Dr G-Mac wants Open back in Ireland
Graham McDowell has vowed that he will do all in his power to bring The Open back to Northern Ireland for a second time.
Graham McDowell has vowed that he will do all in his power to bring The Open back to Ireland and says he has dreams of it being played at Portrush, his hometown club.
The 2010 US Open champion made his declaration while receiving an honorary doctorate from the University of Ulster in recognition of his heroics in such high profile events as the US Open which he won last June and The Ryder Cup in which he played a key role in Europe’s defeat of the USA last September.
McDowell, who this year saw his US Open crown returned to Northern Ireland when Rory McIlroy succeeded him at the Congressional Country Club, urged his fellow countrymen to join him in working at getting the Open back to Ireland, but insisted that before they do this, the nation should focus on getting the Irish Open back on the European Tour schedule.
“I know myself and Rory would both be behind a Northern Ireland event with the potential of then getting the British Open back to Portrush.
“That would be something,” he said while underlining the importance of securing sponsors.
“That is a dream of mine,” he declared. “To play the Open Championship in Portrush is a wild dream, to play a European Tour event in Portrush is an achievable dream and I will do everything I can to make them both happen.”
The remarkable back-to-back US Open victories by Northern Ireland golfers after decades when no British or Irish golfers were able to win this jealously American major have prompted calls for the Open Championship to return to the region for the first time since 1951, when it was played at Royal Portrush in it’s only visit to Ireland, north or south.
As he rose to address fellow graduates at the university’s campus in Coleraine, only a few miles from Portrush, McDowell admitted he was more nervous than during the closing stages of the 2010 US Open or in the crucial final singles match at last year’s Ryder Cup.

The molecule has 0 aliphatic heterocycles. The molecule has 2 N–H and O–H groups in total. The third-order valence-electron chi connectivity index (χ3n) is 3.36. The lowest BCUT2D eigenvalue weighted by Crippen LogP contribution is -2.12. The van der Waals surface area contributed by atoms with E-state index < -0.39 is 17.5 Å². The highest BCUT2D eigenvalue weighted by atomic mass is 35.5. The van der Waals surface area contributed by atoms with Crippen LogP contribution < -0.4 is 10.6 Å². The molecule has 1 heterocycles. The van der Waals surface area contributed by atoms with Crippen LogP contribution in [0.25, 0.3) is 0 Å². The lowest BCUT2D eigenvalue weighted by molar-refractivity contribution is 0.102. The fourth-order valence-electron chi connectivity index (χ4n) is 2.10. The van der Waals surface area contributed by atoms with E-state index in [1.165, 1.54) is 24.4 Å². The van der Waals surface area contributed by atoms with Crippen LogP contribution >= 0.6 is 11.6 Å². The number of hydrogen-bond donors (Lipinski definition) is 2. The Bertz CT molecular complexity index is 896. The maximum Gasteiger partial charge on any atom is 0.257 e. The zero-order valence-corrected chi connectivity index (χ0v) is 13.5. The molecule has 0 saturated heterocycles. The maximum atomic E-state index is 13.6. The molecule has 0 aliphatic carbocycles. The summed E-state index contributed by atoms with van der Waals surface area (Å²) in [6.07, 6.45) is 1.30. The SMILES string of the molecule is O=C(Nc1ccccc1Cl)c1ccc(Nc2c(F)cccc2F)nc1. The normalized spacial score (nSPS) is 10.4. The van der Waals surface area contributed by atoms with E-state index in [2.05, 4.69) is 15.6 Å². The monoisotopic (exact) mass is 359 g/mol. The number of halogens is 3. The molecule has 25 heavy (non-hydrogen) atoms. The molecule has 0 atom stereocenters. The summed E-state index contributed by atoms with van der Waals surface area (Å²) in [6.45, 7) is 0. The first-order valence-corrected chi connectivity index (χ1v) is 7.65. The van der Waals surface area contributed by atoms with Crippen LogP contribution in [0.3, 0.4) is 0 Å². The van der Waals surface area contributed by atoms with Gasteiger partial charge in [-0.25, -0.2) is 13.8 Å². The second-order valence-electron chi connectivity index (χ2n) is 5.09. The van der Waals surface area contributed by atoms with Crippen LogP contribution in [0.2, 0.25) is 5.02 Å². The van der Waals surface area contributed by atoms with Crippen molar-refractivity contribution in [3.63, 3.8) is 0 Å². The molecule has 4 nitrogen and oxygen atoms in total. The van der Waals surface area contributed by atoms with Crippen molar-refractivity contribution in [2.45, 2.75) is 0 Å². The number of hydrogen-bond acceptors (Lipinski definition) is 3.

“Take me outside of my comfort zone, off the golf course where I hit a couple of pretty important shots in my career last year, and nothing really comes close to how I feel right now,” he said.
With his parents, Kenny and Marian, sitting in the front row to watch him receive his honorary doctorate in science, McDowell urged the young audience to set high goals in life, but to ensure that they had some fun along the way.
“I’ve been very lucky,” said the 31-year-old, who turned professional before he could complete a degree in mechanical engineering at the University of Alabama.
“I’ve been fortunate in my career, I’ve had a lot of good breaks, made a lot of good decisions and holed a couple of good putts at the right time, so it’s been an amazing experience.”
Reflecting on Northern Ireland’s US Open successes, McDowell said there was something a “little bit special” about his homeland.
“To have back-to-back US Open champions to come from a small country of Northern Ireland – 1.6 million people, whatever we have – I think the odds of that are pretty astronomical,” he said.
“It really says something about the type of people we build here in Northern Ireland.
“The graduates here today have had the chance to come and study over the last three or four years in such a beautiful part of the world and I’m very proud of this part of the world. There is something extra special about this north coast line and the air.
“I’m not sure what it is, but they build us kind of tough in this part of the world.”.
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